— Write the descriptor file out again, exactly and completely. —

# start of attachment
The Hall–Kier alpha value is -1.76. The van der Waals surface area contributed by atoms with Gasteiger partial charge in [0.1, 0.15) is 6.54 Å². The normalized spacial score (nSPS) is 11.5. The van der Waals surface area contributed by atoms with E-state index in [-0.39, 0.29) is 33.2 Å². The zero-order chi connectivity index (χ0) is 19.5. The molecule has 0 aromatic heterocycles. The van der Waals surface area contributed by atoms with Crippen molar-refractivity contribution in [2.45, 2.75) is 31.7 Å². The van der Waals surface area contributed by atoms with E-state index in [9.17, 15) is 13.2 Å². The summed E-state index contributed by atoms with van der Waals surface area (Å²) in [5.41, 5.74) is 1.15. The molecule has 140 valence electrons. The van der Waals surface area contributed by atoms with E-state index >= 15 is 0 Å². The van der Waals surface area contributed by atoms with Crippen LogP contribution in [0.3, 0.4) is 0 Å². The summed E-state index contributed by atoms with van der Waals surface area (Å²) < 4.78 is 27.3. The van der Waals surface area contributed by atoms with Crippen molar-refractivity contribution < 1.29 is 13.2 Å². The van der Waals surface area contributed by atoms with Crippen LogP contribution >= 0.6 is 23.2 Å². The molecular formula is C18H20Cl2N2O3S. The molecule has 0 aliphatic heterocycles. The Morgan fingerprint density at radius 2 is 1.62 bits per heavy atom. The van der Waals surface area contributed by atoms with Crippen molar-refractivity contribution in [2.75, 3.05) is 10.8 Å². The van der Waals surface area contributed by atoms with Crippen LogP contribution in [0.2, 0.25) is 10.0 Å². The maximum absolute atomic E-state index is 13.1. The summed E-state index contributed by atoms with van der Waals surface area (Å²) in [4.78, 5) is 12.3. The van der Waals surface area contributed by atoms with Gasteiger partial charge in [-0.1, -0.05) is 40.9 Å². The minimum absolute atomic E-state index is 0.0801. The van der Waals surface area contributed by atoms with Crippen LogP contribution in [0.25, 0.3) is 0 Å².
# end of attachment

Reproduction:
The Hall–Kier alpha value is -1.76. The van der Waals surface area contributed by atoms with Gasteiger partial charge in [0.1, 0.15) is 6.54 Å². The normalized spacial score (nSPS) is 11.5. The van der Waals surface area contributed by atoms with E-state index in [-0.39, 0.29) is 33.2 Å². The zero-order chi connectivity index (χ0) is 19.5. The molecule has 0 aromatic heterocycles. The van der Waals surface area contributed by atoms with Crippen molar-refractivity contribution in [2.45, 2.75) is 31.7 Å². The van der Waals surface area contributed by atoms with E-state index in [9.17, 15) is 13.2 Å². The summed E-state index contributed by atoms with van der Waals surface area (Å²) in [5.41, 5.74) is 1.15. The molecule has 140 valence electrons. The van der Waals surface area contributed by atoms with E-state index >= 15 is 0 Å². The van der Waals surface area contributed by atoms with Crippen LogP contribution in [0.3, 0.4) is 0 Å². The summed E-state index contributed by atoms with van der Waals surface area (Å²) < 4.78 is 27.3. The van der Waals surface area contributed by atoms with Crippen molar-refractivity contribution < 1.29 is 13.2 Å². The van der Waals surface area contributed by atoms with Crippen LogP contribution >= 0.6 is 23.2 Å². The molecular formula is C18H20Cl2N2O3S. The molecule has 0 aliphatic heterocycles. The Morgan fingerprint density at radius 2 is 1.62 bits per heavy atom. The van der Waals surface area contributed by atoms with Crippen molar-refractivity contribution in [2.75, 3.05) is 10.8 Å². The van der Waals surface area contributed by atoms with Crippen LogP contribution in [0.2, 0.25) is 10.0 Å². The maximum absolute atomic E-state index is 13.1. The summed E-state index contributed by atoms with van der Waals surface area (Å²) in [4.78, 5) is 12.3. The van der Waals surface area contributed by atoms with Gasteiger partial charge in [-0.1, -0.05) is 40.9 Å². The minimum absolute atomic E-state index is 0.0801. The van der Waals surface area contributed by atoms with Crippen LogP contribution in [0.25, 0.3) is 0 Å².